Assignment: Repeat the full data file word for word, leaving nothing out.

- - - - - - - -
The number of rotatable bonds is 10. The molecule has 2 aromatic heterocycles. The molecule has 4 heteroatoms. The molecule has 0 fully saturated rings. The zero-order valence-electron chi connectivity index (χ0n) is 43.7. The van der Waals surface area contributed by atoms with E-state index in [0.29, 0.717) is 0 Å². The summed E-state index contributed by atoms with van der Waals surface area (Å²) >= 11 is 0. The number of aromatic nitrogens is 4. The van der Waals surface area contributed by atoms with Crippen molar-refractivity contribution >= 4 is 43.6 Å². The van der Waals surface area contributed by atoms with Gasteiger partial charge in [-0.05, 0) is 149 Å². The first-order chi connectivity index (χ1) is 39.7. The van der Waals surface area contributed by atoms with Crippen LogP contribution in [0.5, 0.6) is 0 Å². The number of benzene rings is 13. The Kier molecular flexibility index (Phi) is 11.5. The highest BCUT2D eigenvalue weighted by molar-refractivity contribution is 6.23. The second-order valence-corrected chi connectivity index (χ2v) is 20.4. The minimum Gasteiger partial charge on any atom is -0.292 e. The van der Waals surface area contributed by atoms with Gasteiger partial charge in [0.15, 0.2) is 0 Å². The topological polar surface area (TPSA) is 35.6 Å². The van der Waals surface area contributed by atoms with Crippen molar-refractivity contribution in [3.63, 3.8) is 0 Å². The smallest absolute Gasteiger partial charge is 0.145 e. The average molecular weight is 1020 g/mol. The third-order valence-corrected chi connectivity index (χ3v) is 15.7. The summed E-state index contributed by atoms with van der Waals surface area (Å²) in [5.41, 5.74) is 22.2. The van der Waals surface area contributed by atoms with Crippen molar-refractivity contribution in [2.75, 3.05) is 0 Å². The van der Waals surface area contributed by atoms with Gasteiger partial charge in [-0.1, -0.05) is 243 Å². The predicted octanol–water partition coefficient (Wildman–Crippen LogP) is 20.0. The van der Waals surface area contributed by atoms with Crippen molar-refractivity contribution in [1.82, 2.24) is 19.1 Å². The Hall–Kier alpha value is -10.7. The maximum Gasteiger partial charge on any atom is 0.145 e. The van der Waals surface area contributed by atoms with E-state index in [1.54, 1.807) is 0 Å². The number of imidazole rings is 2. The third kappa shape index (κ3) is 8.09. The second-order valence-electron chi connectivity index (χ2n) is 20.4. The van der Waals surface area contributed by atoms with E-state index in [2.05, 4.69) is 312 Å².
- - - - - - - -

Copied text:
The number of rotatable bonds is 10. The molecule has 2 aromatic heterocycles. The molecule has 4 heteroatoms. The molecule has 0 fully saturated rings. The zero-order valence-electron chi connectivity index (χ0n) is 43.7. The van der Waals surface area contributed by atoms with E-state index in [0.29, 0.717) is 0 Å². The summed E-state index contributed by atoms with van der Waals surface area (Å²) >= 11 is 0. The number of aromatic nitrogens is 4. The van der Waals surface area contributed by atoms with Crippen molar-refractivity contribution >= 4 is 43.6 Å². The van der Waals surface area contributed by atoms with Gasteiger partial charge in [-0.05, 0) is 149 Å². The first-order chi connectivity index (χ1) is 39.7. The van der Waals surface area contributed by atoms with Crippen LogP contribution in [0.5, 0.6) is 0 Å². The number of benzene rings is 13. The Kier molecular flexibility index (Phi) is 11.5. The highest BCUT2D eigenvalue weighted by molar-refractivity contribution is 6.23. The second-order valence-corrected chi connectivity index (χ2v) is 20.4. The minimum Gasteiger partial charge on any atom is -0.292 e. The van der Waals surface area contributed by atoms with Gasteiger partial charge in [0.15, 0.2) is 0 Å². The topological polar surface area (TPSA) is 35.6 Å². The van der Waals surface area contributed by atoms with Crippen molar-refractivity contribution in [3.63, 3.8) is 0 Å². The smallest absolute Gasteiger partial charge is 0.145 e. The average molecular weight is 1020 g/mol. The third-order valence-corrected chi connectivity index (χ3v) is 15.7. The summed E-state index contributed by atoms with van der Waals surface area (Å²) in [5.41, 5.74) is 22.2. The van der Waals surface area contributed by atoms with Crippen molar-refractivity contribution in [2.75, 3.05) is 0 Å². The van der Waals surface area contributed by atoms with Gasteiger partial charge in [-0.1, -0.05) is 243 Å². The predicted octanol–water partition coefficient (Wildman–Crippen LogP) is 20.0. The van der Waals surface area contributed by atoms with Crippen molar-refractivity contribution in [1.82, 2.24) is 19.1 Å². The Hall–Kier alpha value is -10.7. The maximum Gasteiger partial charge on any atom is 0.145 e. The van der Waals surface area contributed by atoms with E-state index in [1.54, 1.807) is 0 Å². The number of imidazole rings is 2. The third kappa shape index (κ3) is 8.09. The second-order valence-electron chi connectivity index (χ2n) is 20.4. The van der Waals surface area contributed by atoms with E-state index in [2.05, 4.69) is 312 Å².